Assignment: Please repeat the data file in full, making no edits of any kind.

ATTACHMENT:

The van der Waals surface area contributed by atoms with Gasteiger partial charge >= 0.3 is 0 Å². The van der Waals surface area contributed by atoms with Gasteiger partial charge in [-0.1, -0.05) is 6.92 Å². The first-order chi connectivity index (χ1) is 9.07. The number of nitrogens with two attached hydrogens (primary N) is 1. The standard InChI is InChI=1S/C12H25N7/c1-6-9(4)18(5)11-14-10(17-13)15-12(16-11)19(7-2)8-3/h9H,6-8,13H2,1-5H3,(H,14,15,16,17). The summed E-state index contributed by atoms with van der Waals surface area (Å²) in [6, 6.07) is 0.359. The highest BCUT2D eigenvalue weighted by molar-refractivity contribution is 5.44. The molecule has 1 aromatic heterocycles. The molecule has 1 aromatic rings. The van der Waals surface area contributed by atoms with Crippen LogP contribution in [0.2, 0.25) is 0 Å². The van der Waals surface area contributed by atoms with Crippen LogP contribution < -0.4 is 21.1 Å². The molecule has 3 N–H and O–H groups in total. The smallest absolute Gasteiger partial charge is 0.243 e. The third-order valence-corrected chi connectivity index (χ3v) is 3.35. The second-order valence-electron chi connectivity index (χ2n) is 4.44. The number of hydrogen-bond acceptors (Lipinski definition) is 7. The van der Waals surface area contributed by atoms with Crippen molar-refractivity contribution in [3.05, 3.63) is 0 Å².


The van der Waals surface area contributed by atoms with Gasteiger partial charge >= 0.3 is 0 Å². The van der Waals surface area contributed by atoms with Gasteiger partial charge in [-0.1, -0.05) is 6.92 Å². The first-order chi connectivity index (χ1) is 9.07. The number of nitrogens with two attached hydrogens (primary N) is 1. The standard InChI is InChI=1S/C12H25N7/c1-6-9(4)18(5)11-14-10(17-13)15-12(16-11)19(7-2)8-3/h9H,6-8,13H2,1-5H3,(H,14,15,16,17). The summed E-state index contributed by atoms with van der Waals surface area (Å²) in [6, 6.07) is 0.359. The highest BCUT2D eigenvalue weighted by molar-refractivity contribution is 5.44. The molecule has 1 aromatic heterocycles. The molecule has 1 aromatic rings. The van der Waals surface area contributed by atoms with Crippen LogP contribution in [0.2, 0.25) is 0 Å². The van der Waals surface area contributed by atoms with Crippen LogP contribution < -0.4 is 21.1 Å². The molecule has 3 N–H and O–H groups in total. The smallest absolute Gasteiger partial charge is 0.243 e. The third-order valence-corrected chi connectivity index (χ3v) is 3.35. The second-order valence-electron chi connectivity index (χ2n) is 4.44. The number of hydrogen-bond acceptors (Lipinski definition) is 7. The van der Waals surface area contributed by atoms with Crippen molar-refractivity contribution in [3.05, 3.63) is 0 Å².